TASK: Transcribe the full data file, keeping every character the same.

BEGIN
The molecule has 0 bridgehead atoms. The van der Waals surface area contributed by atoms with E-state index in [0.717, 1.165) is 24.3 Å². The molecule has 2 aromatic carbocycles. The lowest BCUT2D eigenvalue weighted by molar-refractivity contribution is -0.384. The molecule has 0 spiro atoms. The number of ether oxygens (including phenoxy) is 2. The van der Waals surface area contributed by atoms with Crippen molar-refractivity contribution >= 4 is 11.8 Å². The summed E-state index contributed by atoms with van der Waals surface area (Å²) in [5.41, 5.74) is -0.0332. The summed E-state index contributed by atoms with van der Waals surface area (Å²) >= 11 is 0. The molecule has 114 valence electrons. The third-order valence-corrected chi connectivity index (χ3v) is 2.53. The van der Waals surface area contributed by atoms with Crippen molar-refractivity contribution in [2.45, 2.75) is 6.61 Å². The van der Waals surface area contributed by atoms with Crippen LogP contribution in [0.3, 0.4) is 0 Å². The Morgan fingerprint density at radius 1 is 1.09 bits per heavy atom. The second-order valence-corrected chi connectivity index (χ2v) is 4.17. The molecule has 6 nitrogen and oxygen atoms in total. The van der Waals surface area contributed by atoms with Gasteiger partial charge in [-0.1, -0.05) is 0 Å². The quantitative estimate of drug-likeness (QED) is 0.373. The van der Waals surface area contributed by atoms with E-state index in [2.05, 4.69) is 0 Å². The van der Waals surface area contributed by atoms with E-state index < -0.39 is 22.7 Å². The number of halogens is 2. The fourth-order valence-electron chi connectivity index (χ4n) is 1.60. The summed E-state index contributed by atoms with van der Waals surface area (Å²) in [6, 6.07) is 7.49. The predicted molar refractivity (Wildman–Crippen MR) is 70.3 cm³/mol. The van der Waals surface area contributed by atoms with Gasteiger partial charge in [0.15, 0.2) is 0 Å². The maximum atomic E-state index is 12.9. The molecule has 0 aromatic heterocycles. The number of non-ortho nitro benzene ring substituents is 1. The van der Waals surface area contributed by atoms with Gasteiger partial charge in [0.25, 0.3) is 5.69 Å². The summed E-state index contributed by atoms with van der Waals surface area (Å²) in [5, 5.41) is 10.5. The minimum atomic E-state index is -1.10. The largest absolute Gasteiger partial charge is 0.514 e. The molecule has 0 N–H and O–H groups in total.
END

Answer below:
The molecule has 0 bridgehead atoms. The van der Waals surface area contributed by atoms with E-state index in [0.717, 1.165) is 24.3 Å². The molecule has 2 aromatic carbocycles. The lowest BCUT2D eigenvalue weighted by molar-refractivity contribution is -0.384. The molecule has 0 spiro atoms. The number of ether oxygens (including phenoxy) is 2. The van der Waals surface area contributed by atoms with Crippen molar-refractivity contribution >= 4 is 11.8 Å². The summed E-state index contributed by atoms with van der Waals surface area (Å²) in [5.41, 5.74) is -0.0332. The summed E-state index contributed by atoms with van der Waals surface area (Å²) >= 11 is 0. The molecule has 114 valence electrons. The third-order valence-corrected chi connectivity index (χ3v) is 2.53. The van der Waals surface area contributed by atoms with Crippen molar-refractivity contribution in [2.45, 2.75) is 6.61 Å². The van der Waals surface area contributed by atoms with Crippen LogP contribution in [0.3, 0.4) is 0 Å². The Morgan fingerprint density at radius 1 is 1.09 bits per heavy atom. The second-order valence-corrected chi connectivity index (χ2v) is 4.17. The molecule has 6 nitrogen and oxygen atoms in total. The van der Waals surface area contributed by atoms with Gasteiger partial charge in [-0.1, -0.05) is 0 Å². The quantitative estimate of drug-likeness (QED) is 0.373. The van der Waals surface area contributed by atoms with E-state index in [2.05, 4.69) is 0 Å². The van der Waals surface area contributed by atoms with E-state index < -0.39 is 22.7 Å². The number of halogens is 2. The fourth-order valence-electron chi connectivity index (χ4n) is 1.60. The summed E-state index contributed by atoms with van der Waals surface area (Å²) in [6, 6.07) is 7.49. The predicted molar refractivity (Wildman–Crippen MR) is 70.3 cm³/mol. The van der Waals surface area contributed by atoms with Gasteiger partial charge in [0.15, 0.2) is 0 Å². The maximum atomic E-state index is 12.9. The molecule has 0 aromatic heterocycles. The number of non-ortho nitro benzene ring substituents is 1. The van der Waals surface area contributed by atoms with Gasteiger partial charge in [0.25, 0.3) is 5.69 Å². The summed E-state index contributed by atoms with van der Waals surface area (Å²) in [5, 5.41) is 10.5. The minimum atomic E-state index is -1.10. The largest absolute Gasteiger partial charge is 0.514 e. The molecule has 0 N–H and O–H groups in total.